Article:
Winning the war against the Islamic State

Jul
8
2015
by
Lynne McTaggart
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The terrorist attacks on Tunisia, Kuwait and France have awakened a renewed desire of our leaders to use force to overwhelm the Islamic extremists. I have a small experience of what may be an alternative, based on the Intention Experiment I did for the tenth anniversary of 9/11.

I carried out this experiment largely because I was tired of seeing the videos of the burning towers replayed, as had been done every year since it happened. With September 11, 2011, looming I was determined to offer up an alternative.

The terrorist attacks on Tunisia, Kuwait and France have awakened a renewed desire of our leaders to use force to overwhelm the Islamic extremists. I have a small experience of what may be an alternative, based on the Intention Experiment I did for the tenth anniversary of 9/11.

I carried out this experiment largely because I was tired of seeing the videos of the burning towers replayed, as had been done every year since it happened. With September 11, 2011, looming I was determined to offer up an alternative.

I decided to partner with Dr Salah Al-Rashed, a Kuwaiti from a prominent Arab family, who had singlehandedly pioneered the human potential movement in the Arab world. After setting up the Al-Rashed Centre, he began offering workshops and training programs on self-development, spirituality and mental and physical health, and had begun to fly over Western thought leaders to teach his Muslim audience in hopes of creating a bridge between the two cultures.

Salah is also a well-known peace activist, calling for peace in the places like Palestine at a time when others in prominent positions like his were calling for reprisal and continued conflict. He is, for all intents and purposes, the Deepak Chopra of the Middle East.

Salah has hosted a number of my workshops in Kuwait, Dubai and Turkey, and I’d loved the attendees every time I’d gone. His followers were the perfect group to provide my Western audience with a counterpoint to Al-Qaeda.

It was Salah’s idea to open the event by apologizing on behalf of all Arabs, but I told him the West needed to apologize as well. However justified America felt in invading Afghanistan after the 9/11 attacks, the fact remained that the Afghans had lost far more than we had. Most Westerners did not acknowledge that some 100,000 innocent Afghan people had been killed, injured, detained or deported because of a war caused by a small group of radicals, who were terrorizing them as well.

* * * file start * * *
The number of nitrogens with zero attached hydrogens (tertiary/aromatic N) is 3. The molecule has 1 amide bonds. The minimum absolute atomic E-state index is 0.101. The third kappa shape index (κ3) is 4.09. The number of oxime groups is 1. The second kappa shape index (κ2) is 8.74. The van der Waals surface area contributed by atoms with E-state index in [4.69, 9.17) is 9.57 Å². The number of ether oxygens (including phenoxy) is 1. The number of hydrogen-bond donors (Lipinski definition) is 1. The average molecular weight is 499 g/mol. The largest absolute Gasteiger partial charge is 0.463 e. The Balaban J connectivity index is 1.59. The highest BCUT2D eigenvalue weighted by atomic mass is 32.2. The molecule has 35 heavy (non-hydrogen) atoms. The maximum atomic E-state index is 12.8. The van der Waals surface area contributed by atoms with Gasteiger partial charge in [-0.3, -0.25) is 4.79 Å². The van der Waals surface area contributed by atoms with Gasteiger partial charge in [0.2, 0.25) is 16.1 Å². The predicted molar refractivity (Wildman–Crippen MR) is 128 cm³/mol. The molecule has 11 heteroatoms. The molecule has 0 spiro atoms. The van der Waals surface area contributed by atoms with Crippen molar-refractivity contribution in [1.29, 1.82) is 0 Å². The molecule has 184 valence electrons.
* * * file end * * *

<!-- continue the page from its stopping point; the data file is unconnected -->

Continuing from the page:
Peacemakers such as my friend James O’Dea, former head of the Washington Bureau of Amnesty International, who’d witnessed public trials in such war-torn areas such as Rwanda, convinced me that one of the fasted routes to restoring accord is frank and public apology for past wrong-doing.

Salah and I were of one mind about the target: it had to be Afghanistan, specifically the Helmand and Kandahar provinces of Afghanistan, the two large provinces in the south and the major strongholds of the Taliban, which had incurred the highest number of war and terrorist-related injuries and deaths among both military and civilians of any province in the country.

In the end tens of thousands participated from a giant festival organized to mark the anniversary called One: the Event and its simultaneous broadcasts by many other transformational organizations, with many thousands signed up on our website and a reported 25,000 or so tuning in to a daily webcast I held.

It was undoubtedly the biggest mind over matter experiment in history, attracting participants from 75 countries, from Iceland to Brazil and from California to Indonesia, and also every Arab country on the planet.

After the experiment ended on September 18, we had to embark on a patient three and half month wait, to allow events to unfold over the rest of 2011 so that we could determine whether our intention had any effects, while I had to find somebody inside the American military willing to disclose the true figures to me.

Eventually I managed to wrest figures out of NATO’s International Security Assistance Force (ISAF), a NATO-led mission set up by the UN Security Council initially to train the Afghan Forces, but whose powers had grown leading the combat operations in the regions, and UNAMA (the United Nations Assistance Mission in Afghanistan), which tallied civilian casualties.

From these two reports, which compared casualties among military and civilians as well various kinds of enemy attacks with those of prior years, we were able to extrapolate some decent figures.